_________________________________________
Susan

Anja SchH3 GSD
Conor GSD
Blue BH WH T1 GSD - waiting at the Bridge
 

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I'm just curious does every chiropracter use the same method to do adjustments? Mine uses a small tool that lightly bumps the area and gives a click at a certain frequency to adjust. It seems to be working and she doesn't mind it one bit.
I'm wondering if you have someone that is practicing VOM, which isn't quite chiropractic.

I've taken my dogs to 3 different AVCA certified chiros, and each of them use their hands, and not an activator. However, some trained chiros will use the activator when necessary.
 

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Canine Chiropractor

Hi-

Last week a trainer noticed that my 10 mo GSD Buddy could not sit for a long time. She said his toes stuck straight out and we should see our vet. Instead I called the breeder since she has been in the business for 40 years and she had me come out. She suspected his back/knee/or pelvis was the issue and had a chiropractor come out as he sees her dogs too. They both looked at Buddy and said he is walking on his toes. They also said two of his middle vertebrae were out of alignment, as well as his shoulder and one knee. Now, his was a runt and is skinny ( 58 lbs) and on a RAW diet as he is allergic to commercial dog food, but otherwise healthy. The dr. performed some adjustments and said to bring him back for another look on Friday. He'll need to be watched until he is two.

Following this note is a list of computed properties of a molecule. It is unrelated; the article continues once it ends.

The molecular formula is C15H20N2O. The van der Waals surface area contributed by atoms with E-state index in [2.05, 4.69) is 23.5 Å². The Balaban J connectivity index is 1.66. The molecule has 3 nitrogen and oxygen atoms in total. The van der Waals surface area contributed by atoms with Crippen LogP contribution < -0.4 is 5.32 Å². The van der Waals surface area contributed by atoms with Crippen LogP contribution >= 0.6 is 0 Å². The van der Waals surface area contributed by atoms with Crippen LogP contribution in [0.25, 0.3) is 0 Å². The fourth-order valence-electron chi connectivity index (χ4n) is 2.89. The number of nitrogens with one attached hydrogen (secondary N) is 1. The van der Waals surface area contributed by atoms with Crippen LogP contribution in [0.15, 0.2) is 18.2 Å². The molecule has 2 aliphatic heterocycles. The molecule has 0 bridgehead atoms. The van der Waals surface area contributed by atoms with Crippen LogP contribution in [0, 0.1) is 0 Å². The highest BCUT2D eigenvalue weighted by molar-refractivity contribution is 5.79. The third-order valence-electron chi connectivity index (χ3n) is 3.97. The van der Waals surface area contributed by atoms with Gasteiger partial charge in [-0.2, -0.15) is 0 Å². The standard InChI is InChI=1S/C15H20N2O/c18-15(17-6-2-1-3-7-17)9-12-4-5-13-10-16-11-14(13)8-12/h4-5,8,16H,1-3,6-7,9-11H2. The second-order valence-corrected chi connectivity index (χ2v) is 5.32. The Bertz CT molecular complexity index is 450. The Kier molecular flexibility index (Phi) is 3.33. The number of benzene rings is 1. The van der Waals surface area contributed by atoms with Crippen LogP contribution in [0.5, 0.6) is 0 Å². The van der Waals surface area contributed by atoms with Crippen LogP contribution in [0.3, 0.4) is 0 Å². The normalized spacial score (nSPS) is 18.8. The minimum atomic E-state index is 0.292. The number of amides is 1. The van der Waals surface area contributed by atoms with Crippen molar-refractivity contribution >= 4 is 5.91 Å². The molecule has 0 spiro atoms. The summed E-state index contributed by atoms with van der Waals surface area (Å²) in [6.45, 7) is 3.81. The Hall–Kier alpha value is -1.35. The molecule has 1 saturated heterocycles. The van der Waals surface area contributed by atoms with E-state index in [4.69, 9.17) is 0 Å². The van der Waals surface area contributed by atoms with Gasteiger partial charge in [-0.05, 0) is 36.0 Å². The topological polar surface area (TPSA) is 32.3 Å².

Well, since we came home he has been jumping around like a jackrabbit. We have a 7 month old hound mix that is the alpha and typically wrestles him and jumps on him etc. The breeder/dr says that's what may have caused these issues, or he may have fallen, etc. The dogs play rough and were outside most of the summer, so this is possible.
Does anyone have a similar experience?

Bev, Buddy and Trixie
My first post here. I am the author of The Well Adjusted Dog--Canine Chiropractic Methods You Can Do. I can answer some questions here about animal chiropractic. Types of treatment, legalities, etc.
Daniel Kamen, D.C.
Certified Animal Chiropractor
 

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Canine Chiro, Do you ever treat dogs with seizure disorders & do you have a website?
 

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My first post here. I am the author of The Well Adjusted Dog--Canine Chiropractic Methods You Can Do. I can answer some questions here about animal chiropractic. Types of treatment, legalities, etc.
Daniel Kamen, D.C.
Certified Animal Chiropractor

Very cool, welcome to the board!!

I have your book somewhere, but it actually made me nervous to try and use some of the techniques. I will have to go find the book and see if I can find the one that I'm thinking of.
 

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Canine Chiro, Do you ever treat dogs with seizure disorders & do you have a website?
Seizure disorders are common and are regularly treated with chiropractic techniques. These procedures are only done after a veterinarian has carefully examined your dog. The upper cervicals (the first two neck bones right below the base of the skull--Atlas and Axis) are the areas which are adjusted for this to release any nerve pressure at the site of the brainstem. Most veterinary chiropractors use an instrument called The Activator or C.A.T. (Chiropractic Adjusting Tool) to adjust these areas. To get a good idea how this is done, you can visit my website which is animalchiropractic.com then scroll down to and click on video clip number 4. This shows the entire Activator adjusting sequence which includes adjusting the first two neck bones.
Dr. Kamen